</div>

<!-- ======================================================================= -->
<div class="doc_subsection">
  <a name="limitations">Limitations of <tt>llvm-db</tt></a>
</div>

<div class="doc_text">

<p><tt>llvm-db</tt> is designed to be modular and easy to extend.  This
extensibility was key to getting the debugger up-and-running quickly, because we
can start with simple-but-unsophisicated implementations of various components.
Because of this, it is currently missing many features, though they should be
easy to add over time (patches welcomed!).  The biggest inherent limitations of
<tt>llvm-db</tt> are currently due to extremely simple <a
href="#arch_debugger">debugger backend</a> (implemented in
"lib/Debugger/UnixLocalInferiorProcess.cpp") which is designed to work without
any cooperation from the code generators.  Because it is so simple, it suffers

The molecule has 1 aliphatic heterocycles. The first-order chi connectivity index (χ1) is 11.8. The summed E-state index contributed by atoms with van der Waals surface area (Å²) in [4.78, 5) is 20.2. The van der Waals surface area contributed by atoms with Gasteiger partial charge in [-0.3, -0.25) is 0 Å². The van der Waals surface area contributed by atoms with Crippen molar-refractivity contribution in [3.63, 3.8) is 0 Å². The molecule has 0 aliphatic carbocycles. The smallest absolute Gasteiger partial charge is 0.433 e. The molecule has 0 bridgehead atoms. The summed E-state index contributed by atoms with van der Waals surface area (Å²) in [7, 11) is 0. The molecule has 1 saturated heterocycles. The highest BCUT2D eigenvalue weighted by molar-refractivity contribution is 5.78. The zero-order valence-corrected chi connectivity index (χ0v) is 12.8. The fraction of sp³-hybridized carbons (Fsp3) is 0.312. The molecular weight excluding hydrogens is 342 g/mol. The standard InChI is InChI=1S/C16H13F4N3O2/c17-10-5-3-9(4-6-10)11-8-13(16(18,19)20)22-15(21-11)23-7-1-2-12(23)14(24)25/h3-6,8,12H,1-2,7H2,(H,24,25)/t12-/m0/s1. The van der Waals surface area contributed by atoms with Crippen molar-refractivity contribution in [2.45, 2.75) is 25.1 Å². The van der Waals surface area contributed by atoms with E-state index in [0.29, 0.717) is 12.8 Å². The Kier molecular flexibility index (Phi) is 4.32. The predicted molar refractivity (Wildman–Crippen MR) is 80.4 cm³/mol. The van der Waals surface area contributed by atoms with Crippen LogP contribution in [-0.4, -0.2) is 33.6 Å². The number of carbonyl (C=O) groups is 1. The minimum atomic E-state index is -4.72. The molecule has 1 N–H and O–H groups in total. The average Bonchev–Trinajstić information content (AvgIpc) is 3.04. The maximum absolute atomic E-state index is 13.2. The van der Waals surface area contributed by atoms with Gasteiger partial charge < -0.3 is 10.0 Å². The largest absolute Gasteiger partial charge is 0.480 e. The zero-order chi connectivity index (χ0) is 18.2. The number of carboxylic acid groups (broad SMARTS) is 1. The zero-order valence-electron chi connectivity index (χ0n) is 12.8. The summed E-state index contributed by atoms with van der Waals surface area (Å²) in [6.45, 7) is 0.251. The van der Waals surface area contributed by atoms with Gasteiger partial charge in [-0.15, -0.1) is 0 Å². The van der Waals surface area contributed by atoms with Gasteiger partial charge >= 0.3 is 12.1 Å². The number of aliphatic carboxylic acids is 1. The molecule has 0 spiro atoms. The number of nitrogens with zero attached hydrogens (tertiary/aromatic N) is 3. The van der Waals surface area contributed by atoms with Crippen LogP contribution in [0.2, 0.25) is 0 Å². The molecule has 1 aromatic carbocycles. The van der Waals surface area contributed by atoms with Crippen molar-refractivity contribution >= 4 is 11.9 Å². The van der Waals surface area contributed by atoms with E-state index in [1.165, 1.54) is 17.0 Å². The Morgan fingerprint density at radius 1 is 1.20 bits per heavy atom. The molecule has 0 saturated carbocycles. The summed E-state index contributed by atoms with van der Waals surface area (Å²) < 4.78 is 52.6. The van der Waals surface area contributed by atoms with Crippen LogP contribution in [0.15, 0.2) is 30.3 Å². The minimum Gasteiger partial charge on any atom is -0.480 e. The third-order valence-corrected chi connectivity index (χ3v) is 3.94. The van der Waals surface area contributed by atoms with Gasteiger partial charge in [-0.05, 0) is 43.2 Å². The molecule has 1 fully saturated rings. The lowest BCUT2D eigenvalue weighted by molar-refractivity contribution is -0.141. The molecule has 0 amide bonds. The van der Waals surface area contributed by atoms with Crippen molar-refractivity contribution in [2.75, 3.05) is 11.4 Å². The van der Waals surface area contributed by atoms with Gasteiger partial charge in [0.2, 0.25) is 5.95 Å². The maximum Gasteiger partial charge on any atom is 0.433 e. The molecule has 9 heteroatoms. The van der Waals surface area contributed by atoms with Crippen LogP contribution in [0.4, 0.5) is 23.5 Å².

from the following inherent limitations:</p>

<ul>

<li>Running a program in <tt>llvm-db</tt> is a bit slower than running it with
<tt>lli</tt> (i.e., in the JIT).</li>

<li>Inspection of the target hardware is not supported.  This means that you
cannot, for example, print the contents of X86 registers.</li>

<li>Inspection of LLVM code is not supported.  This means that you cannot print
the contents of arbitrary LLVM values, or use commands such as <tt>stepi</tt>.
This also means that you cannot debug code without debug information.</li>

<li>Portions of the debugger run in the same address space as the program being
debugged.  This means that memory corruption by the program could trample on
portions of the debugger.</li>

<li>Attaching to existing processes and core files is not currently
supported.</li>

</ul>

<p>That said, the debugger is still quite useful, and all of these limitations
can be eliminated by integrating support for the debugger into the code
generators, and writing a new <a href="#arch_debugger">InferiorProcess</a>